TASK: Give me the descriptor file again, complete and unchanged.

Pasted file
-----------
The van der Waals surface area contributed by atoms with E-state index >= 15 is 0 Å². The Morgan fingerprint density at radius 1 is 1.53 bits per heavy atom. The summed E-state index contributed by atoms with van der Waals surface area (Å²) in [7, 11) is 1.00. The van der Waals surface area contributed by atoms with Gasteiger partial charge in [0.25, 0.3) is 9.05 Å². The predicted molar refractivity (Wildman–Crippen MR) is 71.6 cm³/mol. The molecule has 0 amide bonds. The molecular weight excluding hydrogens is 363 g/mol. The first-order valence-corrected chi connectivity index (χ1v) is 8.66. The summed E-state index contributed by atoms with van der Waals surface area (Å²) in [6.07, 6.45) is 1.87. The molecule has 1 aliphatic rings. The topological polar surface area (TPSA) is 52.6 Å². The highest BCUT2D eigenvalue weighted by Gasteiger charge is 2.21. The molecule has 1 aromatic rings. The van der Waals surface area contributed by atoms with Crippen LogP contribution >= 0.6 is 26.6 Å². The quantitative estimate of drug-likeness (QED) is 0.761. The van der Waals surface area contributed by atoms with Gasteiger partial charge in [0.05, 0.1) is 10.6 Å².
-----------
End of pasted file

The van der Waals surface area contributed by atoms with E-state index >= 15 is 0 Å². The Morgan fingerprint density at radius 1 is 1.53 bits per heavy atom. The summed E-state index contributed by atoms with van der Waals surface area (Å²) in [7, 11) is 1.00. The van der Waals surface area contributed by atoms with Gasteiger partial charge in [0.25, 0.3) is 9.05 Å². The predicted molar refractivity (Wildman–Crippen MR) is 71.6 cm³/mol. The molecule has 0 amide bonds. The molecular weight excluding hydrogens is 363 g/mol. The first-order valence-corrected chi connectivity index (χ1v) is 8.66. The summed E-state index contributed by atoms with van der Waals surface area (Å²) in [6.07, 6.45) is 1.87. The molecule has 1 aliphatic rings. The topological polar surface area (TPSA) is 52.6 Å². The highest BCUT2D eigenvalue weighted by Gasteiger charge is 2.21. The molecule has 1 aromatic rings. The van der Waals surface area contributed by atoms with Crippen LogP contribution >= 0.6 is 26.6 Å². The quantitative estimate of drug-likeness (QED) is 0.761. The van der Waals surface area contributed by atoms with Gasteiger partial charge in [0.05, 0.1) is 10.6 Å².